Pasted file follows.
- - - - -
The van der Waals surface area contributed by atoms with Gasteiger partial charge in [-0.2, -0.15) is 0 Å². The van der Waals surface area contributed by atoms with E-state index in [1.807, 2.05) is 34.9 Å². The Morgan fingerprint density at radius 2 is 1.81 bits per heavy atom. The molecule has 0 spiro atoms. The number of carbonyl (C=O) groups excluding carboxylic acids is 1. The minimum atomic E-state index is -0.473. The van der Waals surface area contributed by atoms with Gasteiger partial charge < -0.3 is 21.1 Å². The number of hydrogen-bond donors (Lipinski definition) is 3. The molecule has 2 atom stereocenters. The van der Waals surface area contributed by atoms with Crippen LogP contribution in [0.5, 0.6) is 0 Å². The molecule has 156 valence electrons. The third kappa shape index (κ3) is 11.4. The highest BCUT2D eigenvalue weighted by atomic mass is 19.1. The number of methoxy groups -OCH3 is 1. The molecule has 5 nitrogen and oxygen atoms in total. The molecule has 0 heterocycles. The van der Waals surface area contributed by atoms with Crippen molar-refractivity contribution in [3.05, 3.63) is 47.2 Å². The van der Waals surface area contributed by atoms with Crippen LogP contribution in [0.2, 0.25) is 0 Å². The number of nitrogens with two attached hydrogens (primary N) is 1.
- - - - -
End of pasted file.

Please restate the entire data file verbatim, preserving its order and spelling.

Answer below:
The van der Waals surface area contributed by atoms with Gasteiger partial charge in [-0.2, -0.15) is 0 Å². The van der Waals surface area contributed by atoms with E-state index in [1.807, 2.05) is 34.9 Å². The Morgan fingerprint density at radius 2 is 1.81 bits per heavy atom. The molecule has 0 spiro atoms. The number of carbonyl (C=O) groups excluding carboxylic acids is 1. The minimum atomic E-state index is -0.473. The van der Waals surface area contributed by atoms with Gasteiger partial charge < -0.3 is 21.1 Å². The number of hydrogen-bond donors (Lipinski definition) is 3. The molecule has 2 atom stereocenters. The van der Waals surface area contributed by atoms with Crippen LogP contribution in [0.5, 0.6) is 0 Å². The molecule has 156 valence electrons. The third kappa shape index (κ3) is 11.4. The highest BCUT2D eigenvalue weighted by atomic mass is 19.1. The number of methoxy groups -OCH3 is 1. The molecule has 5 nitrogen and oxygen atoms in total. The molecule has 0 heterocycles. The van der Waals surface area contributed by atoms with Crippen molar-refractivity contribution in [3.05, 3.63) is 47.2 Å². The van der Waals surface area contributed by atoms with Crippen LogP contribution in [0.2, 0.25) is 0 Å². The number of nitrogens with two attached hydrogens (primary N) is 1.